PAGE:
Treatment or enhancements to natural diamonds with the goal of improving the diamond's overall appearance are common. These treatments are acceptable and have their place in the jewellery industry, provided the consumer understands whether a particular diamond was treated and exactly what enhancement/treatment was performed on the diamond and why. Some diamond treatments are less durable that others, meaning that the appearance of the diamond may change over time.
Treated diamonds are a way for consumers to own lovely jewellery at affordable prices.
This treatment is done to reduce or eliminate dark "flaws" (inclusions) in natural diamonds. A laser beam is used to drill a narrow path to the flaw. This path looks like a fine white thread starting at the surface travelling to the inclusion. The effects of the laser treatment are permanent and the diamond does not need special care.
A laser-drilled diamond is an affordable alternative to paying more for a natural untreated diamond.
Fracture filling is a treatment to improve the appearance of a natural diamond. Surface cavities or fractures which reach or break the surface of a diamond, are filled with a substance (often times a type of epoxy or resin). This treatment does not remove the cavities or fractures but makes them appear less visible.
Fracture filling is not a permanent treatment since the heat of a jeweller's torch as well as ultrasonic cleaning can affect the filling used in the treatment. For example: the filling sometimes dries and therefore the cavities or fractures might reappear.
Selling a fracture filled diamond requires the seller to fully disclose and explain the treatment, and any special care requirements. Selling a fracture filled, treated diamond without proper disclosure is not an acceptable jewellery trade practice.
Additionally, heat must never be applied to a treated diamond; it should always be removed from the setting before any repair work is completed. A customer must advise their jeweller if a stone is treated so that any work being completed on a piece of jewellery is adequately handled. Failure to advise the jeweller may result in damage to the diamond and further costs for the customer, as a jeweller will not be liable if any treatments were not declared.
Moissanite, (chemical compositions: silicon carbide), is a laboratory-created, near-colourless jewel. While Moissanite closely looks like a natural diamond, it is not a diamond, synthetic diamond, brand of diamond nor is it marketed as a diamond substitute. Rather moissanite is marketed as a unique jewel. However, some people do purchase it as a diamond alternative.
Image: Fracture filling leaves behind distinctive markings.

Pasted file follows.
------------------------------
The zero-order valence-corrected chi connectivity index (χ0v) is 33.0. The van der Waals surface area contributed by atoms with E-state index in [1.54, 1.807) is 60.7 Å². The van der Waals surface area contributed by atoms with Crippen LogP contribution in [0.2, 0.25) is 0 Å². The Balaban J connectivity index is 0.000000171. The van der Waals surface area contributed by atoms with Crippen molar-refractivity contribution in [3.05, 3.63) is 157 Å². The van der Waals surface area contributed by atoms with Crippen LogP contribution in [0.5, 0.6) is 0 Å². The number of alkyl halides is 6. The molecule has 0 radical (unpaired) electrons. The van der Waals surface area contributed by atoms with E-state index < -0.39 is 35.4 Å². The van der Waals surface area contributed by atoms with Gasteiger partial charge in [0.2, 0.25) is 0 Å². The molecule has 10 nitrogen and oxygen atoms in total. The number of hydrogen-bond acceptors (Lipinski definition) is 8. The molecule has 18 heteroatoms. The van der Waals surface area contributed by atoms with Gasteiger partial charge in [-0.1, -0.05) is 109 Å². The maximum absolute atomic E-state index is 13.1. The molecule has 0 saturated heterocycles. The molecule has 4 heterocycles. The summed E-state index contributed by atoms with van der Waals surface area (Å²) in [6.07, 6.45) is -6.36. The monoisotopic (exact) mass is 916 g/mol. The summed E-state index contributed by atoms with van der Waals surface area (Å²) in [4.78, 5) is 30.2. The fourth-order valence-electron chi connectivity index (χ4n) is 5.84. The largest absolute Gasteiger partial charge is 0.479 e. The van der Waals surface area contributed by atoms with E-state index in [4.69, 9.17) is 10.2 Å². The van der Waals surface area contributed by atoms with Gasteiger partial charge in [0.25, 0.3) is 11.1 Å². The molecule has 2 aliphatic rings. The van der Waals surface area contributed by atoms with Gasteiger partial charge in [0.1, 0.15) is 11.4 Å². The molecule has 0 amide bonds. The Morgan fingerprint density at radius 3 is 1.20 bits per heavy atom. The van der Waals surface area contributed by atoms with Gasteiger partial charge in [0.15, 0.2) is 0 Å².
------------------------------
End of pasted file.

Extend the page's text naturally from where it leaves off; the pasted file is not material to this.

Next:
Image: Diamond simulants can look like the real thing to the untrained eye. Do you know what you're buying?
Know What You're Buying
Buying a diamond is an exciting process but can also be very confusing. Scientific and technological advances in the jewellery industry have made it possible for synthetic diamonds/laboratory-created diamonds to be manufactured. There are even some very good imitations – you need to know what you are buying.
Synthetic diamonds also known as laboratory-created diamonds or laboratory-grown diamonds. Synthetic diamonds are NOT imitation diamonds. Synthetic means the product is made by man, in a laboratory, using the same chemical substance (pure carbon) found in natural diamonds. A synthetic diamond has the same physical, chemical and optical properties as a natural diamond. It's cut like a natural diamond but a synthetic diamond is created by man, not by Mother Nature.
Synthetic, laboratory-created diamonds or laboratory-grown diamonds are less expensive than their natural counterparts.
Don't be fooled by look-alikes or imitations.
There are many varieties of diamond look-alikes or diamond imitations. These products are not diamonds. If you decide to buy a diamond simulant or a stone that closely resembles a natural diamond, but the stone is not a diamond, be sure you know what you are buying. It's easy to be fooled.
Simulant, diamond simulant or simulated stones are imitations.
A simulant or simulated stone IS NOT a diamond but rather an imitation man-made product that resembles a diamond. A diamond imitation should not be confused with a synthetic diamond which possess essentially the same physical, chemical and optical properties of a natural diamond. An imitation or diamond simulant can be made of glass, plastic or some other compound such as zirconia oxide, better known as CZ or cubic zirconia. Simulated/imitation stones are made by man and are usually very inexpensive to manufacture. Simulant/imitation stones should not be confused with synthetic diamonds.
Be aware that seller of imitation diamonds may use names that confuse consumers into believing that they are natural diamonds and not imitations. Remember if a stone is advertised as a diamond simulant or diamond alternative, it IS NOT a natural diamond nor is it a synthetic diamond. It is an imitation.
Be sure to ask if the stone you are buying is a natural diamond. Remember only a natural diamond can be identified using only the word "Diamond", no other description is needed.
Be wary when you see a name or word before or after the word "diamond". Example: Royal Diamond, Diamond Extraordinaire. Question the true identity of the stone. Ask the question "Is it a natural diamond?" The answer is a simple yes or no.
"The same as" or "Just like"
Don't be fooled into believing that one product is necessarily the same as or just like another. Natural diamonds are different to synthetic diamonds and diamond simulants such as CZ. Remember that simulants such as a CZ are not diamonds. While these products offer consumers options, it's so important to know what you're buying - ask questions and get the facts in writing.